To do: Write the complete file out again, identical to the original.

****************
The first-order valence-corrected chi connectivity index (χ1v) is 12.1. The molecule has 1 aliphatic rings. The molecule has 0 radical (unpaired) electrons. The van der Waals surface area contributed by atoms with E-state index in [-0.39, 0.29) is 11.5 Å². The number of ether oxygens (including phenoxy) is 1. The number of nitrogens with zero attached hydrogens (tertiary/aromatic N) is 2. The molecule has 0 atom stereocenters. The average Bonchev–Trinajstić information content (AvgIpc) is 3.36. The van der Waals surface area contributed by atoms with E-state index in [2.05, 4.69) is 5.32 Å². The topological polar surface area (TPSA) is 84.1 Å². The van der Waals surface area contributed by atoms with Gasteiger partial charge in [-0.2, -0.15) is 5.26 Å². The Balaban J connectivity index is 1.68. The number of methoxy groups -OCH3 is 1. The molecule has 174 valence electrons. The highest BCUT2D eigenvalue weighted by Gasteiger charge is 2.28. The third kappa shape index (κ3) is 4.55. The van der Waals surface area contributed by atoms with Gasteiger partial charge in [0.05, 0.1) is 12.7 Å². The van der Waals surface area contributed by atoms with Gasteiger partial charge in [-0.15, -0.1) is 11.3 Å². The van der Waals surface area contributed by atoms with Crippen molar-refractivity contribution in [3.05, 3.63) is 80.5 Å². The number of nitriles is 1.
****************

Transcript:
The first-order valence-corrected chi connectivity index (χ1v) is 12.1. The molecule has 1 aliphatic rings. The molecule has 0 radical (unpaired) electrons. The van der Waals surface area contributed by atoms with E-state index in [-0.39, 0.29) is 11.5 Å². The number of ether oxygens (including phenoxy) is 1. The number of nitrogens with zero attached hydrogens (tertiary/aromatic N) is 2. The molecule has 0 atom stereocenters. The average Bonchev–Trinajstić information content (AvgIpc) is 3.36. The van der Waals surface area contributed by atoms with E-state index in [2.05, 4.69) is 5.32 Å². The topological polar surface area (TPSA) is 84.1 Å². The van der Waals surface area contributed by atoms with Gasteiger partial charge in [-0.2, -0.15) is 5.26 Å². The Balaban J connectivity index is 1.68. The number of methoxy groups -OCH3 is 1. The molecule has 174 valence electrons. The highest BCUT2D eigenvalue weighted by Gasteiger charge is 2.28. The third kappa shape index (κ3) is 4.55. The van der Waals surface area contributed by atoms with Gasteiger partial charge in [0.05, 0.1) is 12.7 Å². The van der Waals surface area contributed by atoms with Gasteiger partial charge in [-0.15, -0.1) is 11.3 Å². The van der Waals surface area contributed by atoms with Crippen molar-refractivity contribution in [3.05, 3.63) is 80.5 Å². The number of nitriles is 1.